In an address to the UN Security Council, a senior Chinese diplomat, Geng Shuang, said it was time to bring the Taliban into the international fold and hold US and other Western forces accountable for crimes in Afghanistan. 

Replying to a question of whether China will conduct cooperation with Afghanistan under the Belt and Road Initiative (BRI) in the near future, China’s Foreign Ministry Spokesperson Wang Wenbin affirmed that China and Afghanistan are traditionally friendly neighbors. 

“We always follow a friendly policy towards the entire Afghan people. China has long supported peace and reconstruction in Afghanistan, provided much assistance to its socio-economic development, and played a positive role in its endeavor to realize self-reliant growth and improve livelihood,” he added.

The top Chinese diplomat went on to say that China-Afghanistan cooperation under the BRI framework has delivered tangible benefits to our two peoples, adding that the BRI can contribute to national and regional development and prosperity, and hopes to continue to support and participate in it.

Russia: A firm relationship

Russia’s embassy stayed operational in Kabul after the US hasty withdrawal from Afghanistan.

President Vladimir Putin’s special representative on Afghanistan, Zamir Kabulov, has lately said that the embassy was working to establish relations with Afghanistan’s new Taliban rulers.

Russia was ready to help rebuild Afghanistan’s economy, he said, urging Western nations not to freeze the Afghan government’s financial assets.

On Aug. 23,  Russian Defense Minister Sergei Shoigu said Moscow came to the fore within the Collective Security Treaty Organization (CSTO).

“We’re in close contact with CSTO members over Afghanistan … That’s why our interaction within CSTO should be strengthened,” Shoigu stressed.

On its account, the CSTO has lately confirmed it would hold military exercises in Kyrgyzstan and Tajikistan from September to October following the situation in Afghanistan.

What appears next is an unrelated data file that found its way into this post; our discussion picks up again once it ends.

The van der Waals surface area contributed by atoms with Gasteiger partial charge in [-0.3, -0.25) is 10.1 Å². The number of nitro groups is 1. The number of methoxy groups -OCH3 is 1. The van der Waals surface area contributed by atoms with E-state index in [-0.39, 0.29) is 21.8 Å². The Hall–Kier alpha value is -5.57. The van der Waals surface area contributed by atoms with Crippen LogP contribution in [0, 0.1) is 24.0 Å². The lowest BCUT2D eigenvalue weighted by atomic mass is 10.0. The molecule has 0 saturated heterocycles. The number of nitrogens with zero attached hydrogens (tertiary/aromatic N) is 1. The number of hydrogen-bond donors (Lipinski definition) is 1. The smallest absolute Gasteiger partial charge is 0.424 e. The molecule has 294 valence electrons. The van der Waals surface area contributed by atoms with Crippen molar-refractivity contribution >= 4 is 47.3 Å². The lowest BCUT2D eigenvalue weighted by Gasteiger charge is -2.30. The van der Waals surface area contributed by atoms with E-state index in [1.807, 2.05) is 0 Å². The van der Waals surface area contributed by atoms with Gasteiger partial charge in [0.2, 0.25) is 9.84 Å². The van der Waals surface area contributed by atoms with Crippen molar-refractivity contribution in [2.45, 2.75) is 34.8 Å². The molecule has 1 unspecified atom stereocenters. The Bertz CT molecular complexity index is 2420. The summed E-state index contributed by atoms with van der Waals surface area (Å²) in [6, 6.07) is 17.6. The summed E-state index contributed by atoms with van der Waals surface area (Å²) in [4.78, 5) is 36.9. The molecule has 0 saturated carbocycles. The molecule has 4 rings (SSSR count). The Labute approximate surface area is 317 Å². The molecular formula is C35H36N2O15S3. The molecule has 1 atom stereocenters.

“We are establishing ties (with Taliban officials), our embassy in Kabul is working quite actively on this,” he told Russian state television. “We have had such contacts for a long time and we will work further on them.”

Iran: A new chapter  

A Taliban delegation visited Tehran in late January and had been received by senior Iranian officials. Iran and Afghanistan- sharing deep cultural ties and a 945km (587 miles) border- has reportedly discussed “relations between both countries, the situation of the Afghan migrants in Iran, and the current political and security situation of Afghanistan and the region.”

On his account, Saeed Khatibzadeh, spokesman for the Iranian foreign ministry confirmed that Tehran has put into consideration the Afghan government’s perspective. The official Afghan statement went on to say, “Iran wants to make sure that a post-conflict Afghanistan will remain a center of regional and international cooperation.”

On July 8, 2021, an Afghan government delegation has met Taliban representatives in Tehran, the Iranian foreign ministry says.

Taliban spokesman Zabihullah Mujahid affirmed Stanikzai’s visit to Iran aimed at “discussing issues of mutual interest”.

In a landlocked country, it looks like the US has pulled its last string in Afghanistan after twenty years of war which did cost, 46,000 Afghan victims and USD2.3 trillion losses.

What lies on the near horizon is firmly in the hands of the Asian countries in question. Their efforts now are focusing on filling the void left by the US by building instead of disrupting.